The United States women's soccer team next faces Norway, in a quarterfinal clash in the Women's World Cup.
The U.S. women cruised through Group-A in the first round, with three victories in what is arguably the toughest of the four groups. Norway suffered a four-one defeat to Brazil in an otherwise-solid first round.
For a long time, Norway has been alongside the top women's soccer teams in the world. American Coach April Heinrichs is well aware of her opponent's stature.
"Norway is unequivocally the team that, for the better part of the past 15 years, has been a great rivalry [sic] of the U.S. and a great rivalry of China [the 1999 World Cup runner-up]," she says.
Norway is the only country with a winning record against the U.S. women. Norway took the gold medal from the heavily favored Americans at the 2000 Olympics and were the 1995 World Cup champions -- capturing the two major title the Unites States has not won. Heinrichs says this year's team is just as imposing.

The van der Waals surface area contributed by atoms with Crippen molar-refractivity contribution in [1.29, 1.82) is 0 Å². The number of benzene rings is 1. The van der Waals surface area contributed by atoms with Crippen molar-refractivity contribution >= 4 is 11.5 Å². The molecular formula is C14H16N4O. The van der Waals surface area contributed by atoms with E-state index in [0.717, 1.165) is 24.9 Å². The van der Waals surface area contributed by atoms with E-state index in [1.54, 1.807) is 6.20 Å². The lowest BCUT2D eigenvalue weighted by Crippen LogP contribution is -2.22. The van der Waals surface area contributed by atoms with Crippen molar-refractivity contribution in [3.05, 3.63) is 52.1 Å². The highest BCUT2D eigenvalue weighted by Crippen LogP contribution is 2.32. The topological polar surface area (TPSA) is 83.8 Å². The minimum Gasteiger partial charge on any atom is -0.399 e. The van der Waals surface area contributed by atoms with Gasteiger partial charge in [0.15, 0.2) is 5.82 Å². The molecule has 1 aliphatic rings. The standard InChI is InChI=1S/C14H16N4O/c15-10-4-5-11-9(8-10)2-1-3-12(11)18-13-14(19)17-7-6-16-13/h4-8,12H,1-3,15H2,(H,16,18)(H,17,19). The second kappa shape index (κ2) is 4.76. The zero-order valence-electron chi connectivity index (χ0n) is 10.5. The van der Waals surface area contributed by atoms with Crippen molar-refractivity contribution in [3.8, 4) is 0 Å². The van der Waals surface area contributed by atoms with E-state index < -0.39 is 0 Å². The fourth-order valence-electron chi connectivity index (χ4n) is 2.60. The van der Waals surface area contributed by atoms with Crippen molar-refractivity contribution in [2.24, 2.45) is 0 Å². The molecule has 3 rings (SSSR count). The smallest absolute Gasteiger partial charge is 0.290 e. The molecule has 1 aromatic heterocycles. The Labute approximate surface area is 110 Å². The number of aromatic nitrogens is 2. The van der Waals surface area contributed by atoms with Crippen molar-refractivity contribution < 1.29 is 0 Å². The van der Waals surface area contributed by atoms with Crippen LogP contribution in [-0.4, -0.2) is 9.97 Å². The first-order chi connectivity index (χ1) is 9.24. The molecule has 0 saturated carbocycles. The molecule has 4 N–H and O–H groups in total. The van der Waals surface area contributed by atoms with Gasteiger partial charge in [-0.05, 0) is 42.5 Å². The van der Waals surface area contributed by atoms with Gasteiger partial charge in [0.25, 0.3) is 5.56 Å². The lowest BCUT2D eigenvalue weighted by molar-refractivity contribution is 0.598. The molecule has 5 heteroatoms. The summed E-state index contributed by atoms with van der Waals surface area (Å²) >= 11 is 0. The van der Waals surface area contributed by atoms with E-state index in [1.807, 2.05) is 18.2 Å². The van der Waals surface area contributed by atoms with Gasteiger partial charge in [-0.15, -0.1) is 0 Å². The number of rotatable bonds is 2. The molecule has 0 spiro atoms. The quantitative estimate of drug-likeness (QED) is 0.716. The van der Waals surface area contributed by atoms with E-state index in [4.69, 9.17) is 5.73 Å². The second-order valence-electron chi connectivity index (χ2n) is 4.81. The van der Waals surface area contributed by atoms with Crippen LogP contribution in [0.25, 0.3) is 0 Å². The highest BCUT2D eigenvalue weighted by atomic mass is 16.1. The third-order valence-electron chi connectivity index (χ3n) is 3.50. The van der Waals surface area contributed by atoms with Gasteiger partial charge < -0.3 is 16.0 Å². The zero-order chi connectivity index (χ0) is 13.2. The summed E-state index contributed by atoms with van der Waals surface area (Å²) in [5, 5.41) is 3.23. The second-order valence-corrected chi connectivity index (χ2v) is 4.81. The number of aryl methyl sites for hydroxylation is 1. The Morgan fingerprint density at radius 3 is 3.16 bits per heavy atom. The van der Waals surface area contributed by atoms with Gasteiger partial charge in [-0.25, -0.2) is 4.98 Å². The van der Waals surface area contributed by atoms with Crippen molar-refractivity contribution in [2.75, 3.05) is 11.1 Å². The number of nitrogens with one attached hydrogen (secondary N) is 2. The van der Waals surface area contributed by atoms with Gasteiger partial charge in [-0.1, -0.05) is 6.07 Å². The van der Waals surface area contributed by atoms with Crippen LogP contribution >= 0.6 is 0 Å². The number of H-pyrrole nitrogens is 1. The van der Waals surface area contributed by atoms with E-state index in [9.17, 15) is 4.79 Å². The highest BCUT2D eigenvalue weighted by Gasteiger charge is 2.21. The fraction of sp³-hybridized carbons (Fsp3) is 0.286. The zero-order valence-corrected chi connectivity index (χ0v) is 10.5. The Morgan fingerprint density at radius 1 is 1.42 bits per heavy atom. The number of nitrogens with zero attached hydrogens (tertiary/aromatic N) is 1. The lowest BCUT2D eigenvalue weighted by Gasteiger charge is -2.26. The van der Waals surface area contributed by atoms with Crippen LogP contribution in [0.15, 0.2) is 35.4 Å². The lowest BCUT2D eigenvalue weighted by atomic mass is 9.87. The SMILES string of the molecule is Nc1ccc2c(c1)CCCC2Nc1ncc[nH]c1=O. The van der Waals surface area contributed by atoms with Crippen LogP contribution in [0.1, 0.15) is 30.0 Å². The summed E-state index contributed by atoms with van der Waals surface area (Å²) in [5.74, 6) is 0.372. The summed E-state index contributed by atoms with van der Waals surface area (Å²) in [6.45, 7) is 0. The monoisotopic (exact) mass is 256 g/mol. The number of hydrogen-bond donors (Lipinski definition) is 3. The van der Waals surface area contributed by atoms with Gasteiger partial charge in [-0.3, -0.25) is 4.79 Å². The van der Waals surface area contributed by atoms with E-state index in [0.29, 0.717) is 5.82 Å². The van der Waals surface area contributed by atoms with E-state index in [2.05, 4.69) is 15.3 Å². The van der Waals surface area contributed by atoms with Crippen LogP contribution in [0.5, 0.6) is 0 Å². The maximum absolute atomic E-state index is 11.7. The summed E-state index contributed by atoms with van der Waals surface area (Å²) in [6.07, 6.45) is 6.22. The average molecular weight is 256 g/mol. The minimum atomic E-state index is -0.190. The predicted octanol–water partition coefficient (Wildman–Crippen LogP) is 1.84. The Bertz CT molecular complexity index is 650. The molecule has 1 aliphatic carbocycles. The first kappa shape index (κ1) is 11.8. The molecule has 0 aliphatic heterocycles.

"Norway is as strong as I have ever seen them. They are strong at the back and have more depth at the back than I have ever seen. And, their midfield is shaping up," says Ms. Heinrichs. "[They are] A team that psychologically goes into every game knowing that they have the power to win, if they play well. And that is a tough team to beat."
Dagny Mellgren is again Norway's captain. She has played professionally in the United States and has a reputation for playing fast and skilled with the ball. Mellgren is one of Norway's all-time top scorers, with 37 goals in 70 games coming into this year's World Cup.
The American women will see 10 of the 22 players that helped to win the 2000 Olympic title and know the first round results mean nothing, now that the World Cup is in the single elimination phase.